Like Captain Haddock, Snowy is fond of "Loch Lomond" brand scotch whisky, and his occasional bouts of drinking tend to get him into trouble, as does his acute arachnophobia.

The character of Snowy evolved through the course of the Tintin series, and was most dramatically affected by the introduction of Captain Haddock in "The Crab with the Golden Claws". Before Haddock's appearance, Snowy was the source of dry and cynical side-commentary, which balanced out Tintin's constantly positive, optimistic perspective. When Haddock entered the series, the Captain took over the role of the cynic, and Snowy gradually shifted into a more light-hearted role, serving to create comic relief by chasing the Marlinspike cat (they become friends in the end of "The Calculus Affair"), drinking the Captain's whisky, etc.

"Milou" was named after Hergé's first girlfriend, a contraction of the name "Marie-Louise" ("Malou"), although the character is referred to as male throughout the books.

The 1939 Portuguese edition of "Tintin in the Congo", renamed as "Tintin em Angola", was locally colorized and had a yellow Snowy.

Tintin 75 years Anniversary Silver Coin

Tintin and his dog Snowy were the topic of a silver collectors coin: the 10 euro 75 years of Tintin Anniversary commemorative coin. A portrait of Tintin and Snowy can be seen in the obverse side of the coin.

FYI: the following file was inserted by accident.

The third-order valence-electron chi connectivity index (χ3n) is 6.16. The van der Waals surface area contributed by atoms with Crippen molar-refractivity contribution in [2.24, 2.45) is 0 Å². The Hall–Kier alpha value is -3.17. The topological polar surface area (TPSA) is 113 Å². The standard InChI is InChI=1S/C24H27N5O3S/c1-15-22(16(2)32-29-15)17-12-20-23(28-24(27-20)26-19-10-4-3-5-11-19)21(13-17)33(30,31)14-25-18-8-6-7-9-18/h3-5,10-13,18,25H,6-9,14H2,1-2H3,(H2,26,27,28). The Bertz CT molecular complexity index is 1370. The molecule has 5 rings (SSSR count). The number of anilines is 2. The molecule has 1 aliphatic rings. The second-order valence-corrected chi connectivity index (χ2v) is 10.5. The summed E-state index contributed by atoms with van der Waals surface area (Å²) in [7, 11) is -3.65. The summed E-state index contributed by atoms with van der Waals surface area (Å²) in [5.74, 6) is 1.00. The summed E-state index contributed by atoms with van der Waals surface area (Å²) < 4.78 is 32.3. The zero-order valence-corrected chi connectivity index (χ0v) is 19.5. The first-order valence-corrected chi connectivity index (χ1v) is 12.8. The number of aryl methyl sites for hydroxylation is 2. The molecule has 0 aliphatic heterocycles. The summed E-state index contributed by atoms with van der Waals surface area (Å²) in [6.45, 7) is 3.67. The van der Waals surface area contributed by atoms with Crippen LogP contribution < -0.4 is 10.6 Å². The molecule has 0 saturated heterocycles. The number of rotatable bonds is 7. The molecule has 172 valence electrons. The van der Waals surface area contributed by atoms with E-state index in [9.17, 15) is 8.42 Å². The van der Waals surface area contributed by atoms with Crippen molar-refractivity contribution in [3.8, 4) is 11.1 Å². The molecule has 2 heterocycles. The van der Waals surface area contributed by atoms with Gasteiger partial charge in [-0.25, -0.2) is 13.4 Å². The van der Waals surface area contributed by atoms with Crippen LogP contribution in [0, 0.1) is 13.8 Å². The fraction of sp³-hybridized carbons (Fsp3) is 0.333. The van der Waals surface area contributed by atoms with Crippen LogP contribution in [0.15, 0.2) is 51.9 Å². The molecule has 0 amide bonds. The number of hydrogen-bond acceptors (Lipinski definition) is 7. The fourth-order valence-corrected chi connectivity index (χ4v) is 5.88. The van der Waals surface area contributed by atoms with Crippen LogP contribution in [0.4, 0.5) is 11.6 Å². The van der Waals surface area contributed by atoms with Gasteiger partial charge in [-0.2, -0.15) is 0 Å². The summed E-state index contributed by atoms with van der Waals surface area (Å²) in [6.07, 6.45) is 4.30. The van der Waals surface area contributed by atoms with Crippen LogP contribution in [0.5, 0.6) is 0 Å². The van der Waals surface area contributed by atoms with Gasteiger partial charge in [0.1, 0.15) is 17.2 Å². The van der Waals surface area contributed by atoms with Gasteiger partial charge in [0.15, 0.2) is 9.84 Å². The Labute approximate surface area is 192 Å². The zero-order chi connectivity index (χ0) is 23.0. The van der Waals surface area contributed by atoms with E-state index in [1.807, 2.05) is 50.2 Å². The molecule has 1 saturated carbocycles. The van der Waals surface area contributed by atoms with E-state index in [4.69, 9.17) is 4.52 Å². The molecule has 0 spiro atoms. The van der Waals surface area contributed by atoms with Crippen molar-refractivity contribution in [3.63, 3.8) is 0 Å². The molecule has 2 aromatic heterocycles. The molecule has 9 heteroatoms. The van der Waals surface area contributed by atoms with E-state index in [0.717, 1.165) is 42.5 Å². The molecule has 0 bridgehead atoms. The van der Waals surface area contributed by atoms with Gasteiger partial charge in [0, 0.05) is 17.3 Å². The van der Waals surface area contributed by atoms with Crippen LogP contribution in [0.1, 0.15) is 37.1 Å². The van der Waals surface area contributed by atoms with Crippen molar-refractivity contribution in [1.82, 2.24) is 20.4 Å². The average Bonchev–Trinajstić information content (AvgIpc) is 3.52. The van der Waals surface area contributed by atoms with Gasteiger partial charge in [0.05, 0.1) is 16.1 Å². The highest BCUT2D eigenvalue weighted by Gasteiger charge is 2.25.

Further reading

* Lane, Anthony. "A Boy's World: the Tintin Century". "The New Yorker", 28 May 2007, pp. 46-53.

External links

* [http://www.tintin.com/ The official Tintin site]
* [http://www.tintinologist.org/ The Cult of Tintin at Tintinologist.org - The Tintin fan's resource]
* [http://www.theunknowntintin.tk/ The unknown Tintin]
* [http://www.tintinonline.tk/ Tintin Online]
* [http://www.comics2film.com/ProjectFrame.php?f_id=304 Spielberg's Tintin - Comics2Film]
* [http://lakrabo.tripod.com/ Tintin in different languages]
* [http://www.crwflags.com/fotw/flags/fic_tint.html Fictional flags in the Tintin stories]
* [http://news.bbc.co.uk/1/hi/world/south_asia/4284356.stm BBC news story about translation of Tintin into Hindi]
* [http://news.bbc.co.uk/1/hi/magazine/4534602.stm BBC news story about the history of Tintin]